Mr. Trump’s advisers hope that he can get under Mr. Biden’s skin on Thursday at the debate in Nashville, which will begin at 9 p.m. Eastern. But they have also urged the president not to interrupt Mr. Biden repeatedly, after a first contest in which Mr. Trump constantly hectored his rival — and Mr. Biden told him to “shut up” — as the evening spiraled out of the moderator’s control.
The president has signaled he intends to focus on Mr. Biden’s son Hunter and his business dealings, after an unsubstantiated New York Post report on that subject. But some advisers fear he will not be able to control himself and will attack the younger Mr. Biden in a way that engenders sympathy for the Biden family, a dynamic that unfolded in the first debate when Mr. Trump mocked Hunter Biden’s history of battling drug addiction.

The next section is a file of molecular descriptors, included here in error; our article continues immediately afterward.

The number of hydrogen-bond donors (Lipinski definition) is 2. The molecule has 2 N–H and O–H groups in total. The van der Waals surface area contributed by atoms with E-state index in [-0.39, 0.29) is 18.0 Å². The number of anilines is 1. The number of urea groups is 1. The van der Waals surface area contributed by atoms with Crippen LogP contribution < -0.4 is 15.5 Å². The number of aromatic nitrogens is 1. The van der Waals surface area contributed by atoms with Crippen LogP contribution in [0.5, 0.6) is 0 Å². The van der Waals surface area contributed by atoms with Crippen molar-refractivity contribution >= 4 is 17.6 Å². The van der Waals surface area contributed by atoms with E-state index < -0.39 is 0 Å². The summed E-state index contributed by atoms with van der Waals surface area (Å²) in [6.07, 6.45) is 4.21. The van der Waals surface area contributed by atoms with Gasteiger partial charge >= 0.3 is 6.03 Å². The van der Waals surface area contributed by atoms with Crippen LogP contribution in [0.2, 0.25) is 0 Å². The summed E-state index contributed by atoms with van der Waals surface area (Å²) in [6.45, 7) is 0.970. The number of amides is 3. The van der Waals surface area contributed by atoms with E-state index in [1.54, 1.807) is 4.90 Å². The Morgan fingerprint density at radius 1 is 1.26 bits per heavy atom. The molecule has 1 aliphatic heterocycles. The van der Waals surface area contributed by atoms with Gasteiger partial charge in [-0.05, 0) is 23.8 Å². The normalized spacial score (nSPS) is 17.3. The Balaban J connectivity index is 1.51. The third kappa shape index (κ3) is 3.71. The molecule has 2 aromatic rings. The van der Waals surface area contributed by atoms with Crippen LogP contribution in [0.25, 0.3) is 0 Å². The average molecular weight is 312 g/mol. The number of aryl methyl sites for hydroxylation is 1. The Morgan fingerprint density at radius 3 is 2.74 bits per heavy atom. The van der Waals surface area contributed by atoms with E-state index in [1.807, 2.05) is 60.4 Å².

“The president, in order to have a successful debate, has to go on offense without being offensive,” said Brett O’Donnell, a Republican strategist who has coached candidates in debates. “The American people care more about their own family than they do about the family of Hunter Biden. Especially during the pandemic.”